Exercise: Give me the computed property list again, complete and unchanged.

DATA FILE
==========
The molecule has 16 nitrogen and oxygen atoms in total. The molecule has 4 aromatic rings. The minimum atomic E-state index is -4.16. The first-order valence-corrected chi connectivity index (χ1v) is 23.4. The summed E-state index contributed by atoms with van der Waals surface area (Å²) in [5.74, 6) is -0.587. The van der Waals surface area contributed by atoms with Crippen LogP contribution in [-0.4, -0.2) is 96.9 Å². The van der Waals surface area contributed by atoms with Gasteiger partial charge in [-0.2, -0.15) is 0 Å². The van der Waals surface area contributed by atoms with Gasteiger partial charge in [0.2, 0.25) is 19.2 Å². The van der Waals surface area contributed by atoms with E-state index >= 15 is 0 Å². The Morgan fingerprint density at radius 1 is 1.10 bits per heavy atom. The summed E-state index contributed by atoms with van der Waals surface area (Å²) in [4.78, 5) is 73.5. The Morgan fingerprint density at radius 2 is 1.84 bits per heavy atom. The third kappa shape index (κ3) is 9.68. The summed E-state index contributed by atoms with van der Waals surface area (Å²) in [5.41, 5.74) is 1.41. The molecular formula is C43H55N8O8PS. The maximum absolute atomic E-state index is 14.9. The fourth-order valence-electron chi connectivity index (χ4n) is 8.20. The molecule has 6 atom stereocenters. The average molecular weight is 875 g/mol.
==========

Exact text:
The molecule has 16 nitrogen and oxygen atoms in total. The molecule has 4 aromatic rings. The minimum atomic E-state index is -4.16. The first-order valence-corrected chi connectivity index (χ1v) is 23.4. The summed E-state index contributed by atoms with van der Waals surface area (Å²) in [5.74, 6) is -0.587. The van der Waals surface area contributed by atoms with Crippen LogP contribution in [-0.4, -0.2) is 96.9 Å². The van der Waals surface area contributed by atoms with Gasteiger partial charge in [-0.2, -0.15) is 0 Å². The van der Waals surface area contributed by atoms with Gasteiger partial charge in [0.2, 0.25) is 19.2 Å². The van der Waals surface area contributed by atoms with E-state index >= 15 is 0 Å². The Morgan fingerprint density at radius 1 is 1.10 bits per heavy atom. The summed E-state index contributed by atoms with van der Waals surface area (Å²) in [4.78, 5) is 73.5. The Morgan fingerprint density at radius 2 is 1.84 bits per heavy atom. The third kappa shape index (κ3) is 9.68. The summed E-state index contributed by atoms with van der Waals surface area (Å²) in [5.41, 5.74) is 1.41. The molecular formula is C43H55N8O8PS. The maximum absolute atomic E-state index is 14.9. The fourth-order valence-electron chi connectivity index (χ4n) is 8.20. The molecule has 6 atom stereocenters. The average molecular weight is 875 g/mol.